Speculation was rife over the shape Russian help might take.
Government spokesman Christos Stylianides denied a Greek media
report that Cyprus had reached a deal for Russian investors to
buy the island's second largest bank, Cyprus Popular,
which was taken over by the state last year.
The proposed levy on deposits would have taken nearly 10
percent from accounts over 100,000 euros. Smaller accounts would
also have been hit, although the government proposed softening
the blow to spare savers with less than 20,000 euros.
German Chancellor Angela Merkel, whose country is Europe's
main paymaster, said it was up to the Cypriot government to come
up with an alternative proposal but it was fair to expect those
with savings over 100,000 euros - the normal limit for state
deposit insurance - to contribute to a bailout.
The EU has a track record of pressing smaller countries to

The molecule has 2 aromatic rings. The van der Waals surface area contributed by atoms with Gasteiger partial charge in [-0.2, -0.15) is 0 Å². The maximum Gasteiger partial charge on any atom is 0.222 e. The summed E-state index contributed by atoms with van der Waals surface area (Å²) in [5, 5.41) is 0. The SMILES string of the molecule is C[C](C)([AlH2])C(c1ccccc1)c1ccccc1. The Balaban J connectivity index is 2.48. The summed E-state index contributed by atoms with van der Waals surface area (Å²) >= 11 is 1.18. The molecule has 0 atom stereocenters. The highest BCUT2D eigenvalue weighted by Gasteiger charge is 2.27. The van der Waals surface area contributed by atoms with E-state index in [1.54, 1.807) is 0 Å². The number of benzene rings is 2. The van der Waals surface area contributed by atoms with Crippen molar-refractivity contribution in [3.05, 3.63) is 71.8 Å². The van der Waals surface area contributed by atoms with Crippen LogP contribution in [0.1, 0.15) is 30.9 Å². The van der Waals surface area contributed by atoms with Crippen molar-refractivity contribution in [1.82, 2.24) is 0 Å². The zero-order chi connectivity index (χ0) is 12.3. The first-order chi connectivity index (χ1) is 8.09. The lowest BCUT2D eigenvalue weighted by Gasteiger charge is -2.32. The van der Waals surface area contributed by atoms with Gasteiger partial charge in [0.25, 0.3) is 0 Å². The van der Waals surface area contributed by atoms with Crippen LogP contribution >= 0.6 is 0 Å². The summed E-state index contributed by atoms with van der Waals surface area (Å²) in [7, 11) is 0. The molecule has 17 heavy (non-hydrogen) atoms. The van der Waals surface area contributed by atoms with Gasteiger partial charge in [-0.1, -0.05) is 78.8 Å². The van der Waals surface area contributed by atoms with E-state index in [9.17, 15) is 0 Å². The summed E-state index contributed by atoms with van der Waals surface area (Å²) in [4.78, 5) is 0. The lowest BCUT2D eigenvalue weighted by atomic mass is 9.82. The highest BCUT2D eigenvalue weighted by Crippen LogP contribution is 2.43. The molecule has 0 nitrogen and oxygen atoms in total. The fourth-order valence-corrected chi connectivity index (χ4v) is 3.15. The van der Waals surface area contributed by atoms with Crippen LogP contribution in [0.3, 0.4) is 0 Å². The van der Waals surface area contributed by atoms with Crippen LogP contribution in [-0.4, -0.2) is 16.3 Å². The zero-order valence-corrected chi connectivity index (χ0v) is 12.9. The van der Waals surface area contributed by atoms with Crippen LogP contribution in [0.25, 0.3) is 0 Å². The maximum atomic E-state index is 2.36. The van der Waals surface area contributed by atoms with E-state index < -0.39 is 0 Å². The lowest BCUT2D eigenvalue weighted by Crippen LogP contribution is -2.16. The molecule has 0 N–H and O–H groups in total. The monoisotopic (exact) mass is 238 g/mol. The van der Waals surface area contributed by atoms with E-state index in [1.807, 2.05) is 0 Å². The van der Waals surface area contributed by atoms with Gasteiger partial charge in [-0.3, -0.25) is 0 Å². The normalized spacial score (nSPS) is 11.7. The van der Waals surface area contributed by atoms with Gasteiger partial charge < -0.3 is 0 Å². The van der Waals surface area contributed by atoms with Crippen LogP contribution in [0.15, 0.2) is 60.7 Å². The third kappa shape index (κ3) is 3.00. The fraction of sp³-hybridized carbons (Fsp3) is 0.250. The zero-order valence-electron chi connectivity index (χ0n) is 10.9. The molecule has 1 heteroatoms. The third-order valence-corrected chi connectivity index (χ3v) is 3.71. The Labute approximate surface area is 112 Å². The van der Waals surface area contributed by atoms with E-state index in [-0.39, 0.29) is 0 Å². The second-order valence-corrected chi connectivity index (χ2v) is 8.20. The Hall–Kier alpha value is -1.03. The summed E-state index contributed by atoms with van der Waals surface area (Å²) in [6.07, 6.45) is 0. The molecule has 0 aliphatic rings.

vote again until they achieve the desired outcome.
Nicosia was eerily quiet on Wednesday, and there was
evidence the bank closure was slowing trade.
"Things won't be so bad as long as people can withdraw from
ATMs but if they go too there will be a huge problem," said
Titos Pitsillides, 50. Several petrol stations were refusing
credit cards, insisting on payment in cash.
Government spokesman Christos Stylianides said a "Plan B"
was in the works.
President Nicos Anastasiades, a conservative elected just
last month with a mandate to secure a bailout, held meetings
with party leaders, his cabinet and officials from the "troika"
of lenders from the EU, ECB and International Monetary Fund.
While taxing even small savers was politically explosive,
the Cypriot government had balked at sparing them by imposing a
higher tax on big depositors - fearing for an offshore banking